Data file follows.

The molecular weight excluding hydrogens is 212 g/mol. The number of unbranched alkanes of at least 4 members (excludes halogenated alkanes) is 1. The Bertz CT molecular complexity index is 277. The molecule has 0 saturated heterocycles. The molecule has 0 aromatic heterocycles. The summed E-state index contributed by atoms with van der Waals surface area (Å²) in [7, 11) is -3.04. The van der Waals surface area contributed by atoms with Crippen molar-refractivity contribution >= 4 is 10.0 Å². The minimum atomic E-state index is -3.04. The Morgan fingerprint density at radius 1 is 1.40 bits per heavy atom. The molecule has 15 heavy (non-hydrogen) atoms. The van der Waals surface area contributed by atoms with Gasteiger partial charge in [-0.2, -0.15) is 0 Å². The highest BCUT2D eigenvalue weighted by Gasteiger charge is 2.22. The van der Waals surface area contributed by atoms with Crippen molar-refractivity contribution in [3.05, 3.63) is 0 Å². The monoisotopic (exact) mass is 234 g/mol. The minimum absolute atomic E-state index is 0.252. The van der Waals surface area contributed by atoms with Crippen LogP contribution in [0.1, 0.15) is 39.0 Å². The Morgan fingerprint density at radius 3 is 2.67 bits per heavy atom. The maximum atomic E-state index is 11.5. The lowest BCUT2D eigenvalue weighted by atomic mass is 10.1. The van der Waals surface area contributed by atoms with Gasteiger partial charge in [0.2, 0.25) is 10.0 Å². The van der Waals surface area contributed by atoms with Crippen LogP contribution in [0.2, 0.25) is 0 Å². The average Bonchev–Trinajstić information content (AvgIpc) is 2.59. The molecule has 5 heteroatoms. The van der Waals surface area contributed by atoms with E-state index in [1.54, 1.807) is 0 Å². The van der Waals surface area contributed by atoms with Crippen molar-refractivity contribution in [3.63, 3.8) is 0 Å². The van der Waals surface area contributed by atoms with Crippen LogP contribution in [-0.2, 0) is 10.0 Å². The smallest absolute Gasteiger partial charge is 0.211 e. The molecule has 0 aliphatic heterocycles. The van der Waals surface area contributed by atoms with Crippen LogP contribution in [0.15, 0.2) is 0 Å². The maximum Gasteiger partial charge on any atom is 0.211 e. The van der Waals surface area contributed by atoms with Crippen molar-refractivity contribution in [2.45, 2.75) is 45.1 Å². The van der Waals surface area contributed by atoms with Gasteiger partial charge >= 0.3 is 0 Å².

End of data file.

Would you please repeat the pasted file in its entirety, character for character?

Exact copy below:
The molecular weight excluding hydrogens is 212 g/mol. The number of unbranched alkanes of at least 4 members (excludes halogenated alkanes) is 1. The Bertz CT molecular complexity index is 277. The molecule has 0 saturated heterocycles. The molecule has 0 aromatic heterocycles. The summed E-state index contributed by atoms with van der Waals surface area (Å²) in [7, 11) is -3.04. The van der Waals surface area contributed by atoms with Crippen molar-refractivity contribution >= 4 is 10.0 Å². The minimum atomic E-state index is -3.04. The Morgan fingerprint density at radius 1 is 1.40 bits per heavy atom. The molecule has 15 heavy (non-hydrogen) atoms. The van der Waals surface area contributed by atoms with Gasteiger partial charge in [-0.2, -0.15) is 0 Å². The highest BCUT2D eigenvalue weighted by Gasteiger charge is 2.22. The van der Waals surface area contributed by atoms with Crippen molar-refractivity contribution in [3.05, 3.63) is 0 Å². The monoisotopic (exact) mass is 234 g/mol. The minimum absolute atomic E-state index is 0.252. The van der Waals surface area contributed by atoms with Crippen LogP contribution in [0.1, 0.15) is 39.0 Å². The Morgan fingerprint density at radius 3 is 2.67 bits per heavy atom. The maximum atomic E-state index is 11.5. The lowest BCUT2D eigenvalue weighted by atomic mass is 10.1. The van der Waals surface area contributed by atoms with Gasteiger partial charge in [0.2, 0.25) is 10.0 Å². The van der Waals surface area contributed by atoms with Crippen LogP contribution in [0.2, 0.25) is 0 Å². The average Bonchev–Trinajstić information content (AvgIpc) is 2.59. The molecule has 5 heteroatoms. The van der Waals surface area contributed by atoms with E-state index in [1.54, 1.807) is 0 Å². The van der Waals surface area contributed by atoms with Crippen molar-refractivity contribution in [3.63, 3.8) is 0 Å². The van der Waals surface area contributed by atoms with Crippen LogP contribution in [-0.2, 0) is 10.0 Å². The smallest absolute Gasteiger partial charge is 0.211 e. The molecule has 0 aliphatic heterocycles. The van der Waals surface area contributed by atoms with Crippen LogP contribution in [0.15, 0.2) is 0 Å². The maximum Gasteiger partial charge on any atom is 0.211 e. The van der Waals surface area contributed by atoms with Crippen molar-refractivity contribution in [2.45, 2.75) is 45.1 Å². The van der Waals surface area contributed by atoms with Gasteiger partial charge >= 0.3 is 0 Å².